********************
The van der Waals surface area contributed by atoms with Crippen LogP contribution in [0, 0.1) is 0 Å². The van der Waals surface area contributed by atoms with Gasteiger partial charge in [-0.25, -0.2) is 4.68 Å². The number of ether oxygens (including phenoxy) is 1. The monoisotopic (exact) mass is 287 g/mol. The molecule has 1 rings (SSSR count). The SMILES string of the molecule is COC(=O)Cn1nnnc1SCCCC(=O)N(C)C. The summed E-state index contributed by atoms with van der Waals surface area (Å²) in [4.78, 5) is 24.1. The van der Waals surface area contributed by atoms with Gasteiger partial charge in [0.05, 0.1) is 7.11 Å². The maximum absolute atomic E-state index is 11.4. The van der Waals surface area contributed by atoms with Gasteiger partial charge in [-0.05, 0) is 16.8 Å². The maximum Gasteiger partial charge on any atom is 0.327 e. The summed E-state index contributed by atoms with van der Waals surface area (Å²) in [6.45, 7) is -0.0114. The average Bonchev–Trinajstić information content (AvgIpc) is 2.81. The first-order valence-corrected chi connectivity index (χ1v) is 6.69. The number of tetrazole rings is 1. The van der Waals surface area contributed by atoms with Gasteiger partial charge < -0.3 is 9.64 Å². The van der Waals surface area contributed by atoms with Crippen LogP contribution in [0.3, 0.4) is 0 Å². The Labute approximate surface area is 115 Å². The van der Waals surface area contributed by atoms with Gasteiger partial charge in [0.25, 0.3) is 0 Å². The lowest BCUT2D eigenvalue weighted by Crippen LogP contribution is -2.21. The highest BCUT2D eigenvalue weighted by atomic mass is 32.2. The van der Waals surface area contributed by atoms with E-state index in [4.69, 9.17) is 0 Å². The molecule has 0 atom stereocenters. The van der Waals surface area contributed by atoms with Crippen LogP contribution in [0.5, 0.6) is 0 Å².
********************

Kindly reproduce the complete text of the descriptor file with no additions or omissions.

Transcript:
The van der Waals surface area contributed by atoms with Crippen LogP contribution in [0, 0.1) is 0 Å². The van der Waals surface area contributed by atoms with Gasteiger partial charge in [-0.25, -0.2) is 4.68 Å². The number of ether oxygens (including phenoxy) is 1. The monoisotopic (exact) mass is 287 g/mol. The molecule has 1 rings (SSSR count). The SMILES string of the molecule is COC(=O)Cn1nnnc1SCCCC(=O)N(C)C. The summed E-state index contributed by atoms with van der Waals surface area (Å²) in [4.78, 5) is 24.1. The van der Waals surface area contributed by atoms with Gasteiger partial charge in [0.05, 0.1) is 7.11 Å². The maximum absolute atomic E-state index is 11.4. The van der Waals surface area contributed by atoms with Gasteiger partial charge in [-0.05, 0) is 16.8 Å². The maximum Gasteiger partial charge on any atom is 0.327 e. The summed E-state index contributed by atoms with van der Waals surface area (Å²) in [6.45, 7) is -0.0114. The average Bonchev–Trinajstić information content (AvgIpc) is 2.81. The first-order valence-corrected chi connectivity index (χ1v) is 6.69. The number of tetrazole rings is 1. The van der Waals surface area contributed by atoms with Gasteiger partial charge < -0.3 is 9.64 Å². The van der Waals surface area contributed by atoms with Crippen LogP contribution in [0.3, 0.4) is 0 Å². The Labute approximate surface area is 115 Å². The van der Waals surface area contributed by atoms with Gasteiger partial charge in [0.25, 0.3) is 0 Å². The lowest BCUT2D eigenvalue weighted by Crippen LogP contribution is -2.21. The highest BCUT2D eigenvalue weighted by atomic mass is 32.2. The van der Waals surface area contributed by atoms with E-state index in [4.69, 9.17) is 0 Å². The molecule has 0 atom stereocenters. The van der Waals surface area contributed by atoms with Crippen LogP contribution in [0.5, 0.6) is 0 Å².